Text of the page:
Dearborn, Mich., is the capital of Muslim America, and it is never more vibrant than during the holy month of Ramadan, which comes to an end this week. Authentic Yemeni cafes are packed with customers into the early-morning hours, colorful rows of desserts are displayed in Lebanese and Palestinian sweet shops, and the tables at private iftars — the traditional dinners where Muslims end their daily fast — overflow each evening with an abundance of food.
Here, as in many communities where Muslim Americans have climbed from the economic perils that can accompany immigrant status to the relative comforts of the ranks of the working class, the bounty of the evening and early morning provide a welcome juxtaposition to Ramadan’s daily fasts.
But not all Muslims can enjoy this kind of bounty during the holy month. Not far from Dearborn, in Detroit, for example, things are very different, during Ramadan and throughout the year. Today, the city’s West Side, where I grew up, is home to a tapestry of Muslim immigrants from Iraq, Yemen, Syria and West African nations. Many of them live on the margins of poverty.
In many ways, these people are invisible. They’re largely ignored by a media that often characterizes Muslims as industrious entrepreneurs and well-educated professionals, countering Islamophobia with “model minority” stereotypes that unintentionally obscure the experiences of struggling Muslims. Worse, they’re overlooked by wealthier Muslim neighbors who give generously to many charities, especially during Ramadan, but too often fail to see the economic struggles in their own backyards.
According to a 2017 report by the Institute for Social Policy and Understanding, 35 percent of Muslim households report earning an annual household income less than $30,000, a figure just above the federal poverty line. This makes poverty far more common among Muslim Americans than it is among Catholic, Protestant or Jewish American households.
These figures come to life when I drive through Muslim-concentrated sections of Detroit (home to a diverse array of Yemeni, Iraqi, Bengali and black Muslim communities). They’re also apparent in Minneapolis, Philadelphia, Chicago and the Bronx. All of these are places where for many residents, the Ramadan fast is followed more by scarcity than by excess.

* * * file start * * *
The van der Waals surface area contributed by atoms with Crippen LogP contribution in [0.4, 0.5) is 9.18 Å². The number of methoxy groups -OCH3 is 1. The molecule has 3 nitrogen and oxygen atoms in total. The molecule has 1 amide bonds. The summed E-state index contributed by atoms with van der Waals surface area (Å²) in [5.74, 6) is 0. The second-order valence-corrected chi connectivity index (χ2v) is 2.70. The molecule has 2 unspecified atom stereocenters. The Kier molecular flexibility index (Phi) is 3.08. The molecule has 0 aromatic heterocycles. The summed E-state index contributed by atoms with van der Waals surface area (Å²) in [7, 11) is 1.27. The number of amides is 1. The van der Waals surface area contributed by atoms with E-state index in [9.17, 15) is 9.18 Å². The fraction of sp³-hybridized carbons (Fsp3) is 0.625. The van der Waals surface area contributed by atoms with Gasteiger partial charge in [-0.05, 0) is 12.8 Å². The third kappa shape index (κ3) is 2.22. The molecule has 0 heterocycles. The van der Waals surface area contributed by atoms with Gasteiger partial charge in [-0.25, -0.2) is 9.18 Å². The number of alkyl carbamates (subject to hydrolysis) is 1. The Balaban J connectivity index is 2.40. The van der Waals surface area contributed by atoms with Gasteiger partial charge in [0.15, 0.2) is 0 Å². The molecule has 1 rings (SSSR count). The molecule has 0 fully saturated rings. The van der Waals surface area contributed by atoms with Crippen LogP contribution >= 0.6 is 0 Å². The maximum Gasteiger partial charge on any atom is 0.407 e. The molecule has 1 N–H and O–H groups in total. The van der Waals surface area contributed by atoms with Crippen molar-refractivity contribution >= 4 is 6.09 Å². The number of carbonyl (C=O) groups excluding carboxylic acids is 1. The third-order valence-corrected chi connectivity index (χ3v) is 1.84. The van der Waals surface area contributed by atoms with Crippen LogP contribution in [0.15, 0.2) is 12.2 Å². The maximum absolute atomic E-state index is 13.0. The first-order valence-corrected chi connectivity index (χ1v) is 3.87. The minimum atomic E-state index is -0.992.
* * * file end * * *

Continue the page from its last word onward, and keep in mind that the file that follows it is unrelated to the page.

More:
“Meat is a luxury, even during Ramadan,” a Yemeni bodega worker told me during a recent visit to New York.
Of course, Muslim American hunger and poverty, like these issues in the broader population, have structural causes that require policy solutions well beyond individual giving. But until those are implemented — which seems especially unlikely in the current political climate — the need for Muslim American spiritual, charitable and advocacy organizations to prioritize local poverty is even more important.
Zakat, a pillar of Islam, mandates that Muslims give 2.5 percent of our wealth to those in need. Fueled by this, Muslim Americans donate consistently and generously to philanthropy. Ramadan is prime time for Muslim American fund-raising efforts, and it is common for Muslim nonprofit organizations and mosques to raise hundreds of thousands of dollars to alleviate humanitarian crises in places like Syria, Yemen and Somalia.
Unfortunately, charity directed toward people like the Muslim residents of Detroit’s West Side is much less robust. “American Muslims have been incredibly supportive of charitable projects overseas, but they have not given adequate attention to the challenges that Muslims face at home,” Suhaib Webb, the resident scholar at the Islamic Center at New York University, told me. He said it could be the result of a lack of exposure to the needs closer to home. “A considerable number of Muslims reside in the suburbs, which tend to fence people in from experiencing poverty in America,” he said, “while at the same time, because of technology they are able to stay aware of things happening in their home countries.”
“I’m hopeful that education and exposure will inspire them to address poverty and commit some of their generosity during and beyond Ramadan to Muslims stateside,” Mr. Webb said.
For the Rohingya Cultural Center of Chicago, a social services organization established in 2016 to aid Rohingya Muslim families who now confront both poverty and Islamophobia in the city, raising funds — even during Ramadan — has been a challenge. “We need more Muslim organizations and Muslim Americans to support our efforts as we rebuild our lives in our new home in the United States,” said Nasir Zakaria, the organization’s executive director.
his Ramadan, with its contrasting fasts and feasts, abundance and struggle, is almost over. But I hope it represents the beginning of a change. Muslims’ well-documented generosity and the Ramadan spirit of empathizing with the poor must be directed at indigent Muslim communities at home.
Khaled A. Beydoun is a law professor at the University of Detroit Mercy School of Law and the author of American Islamophobia.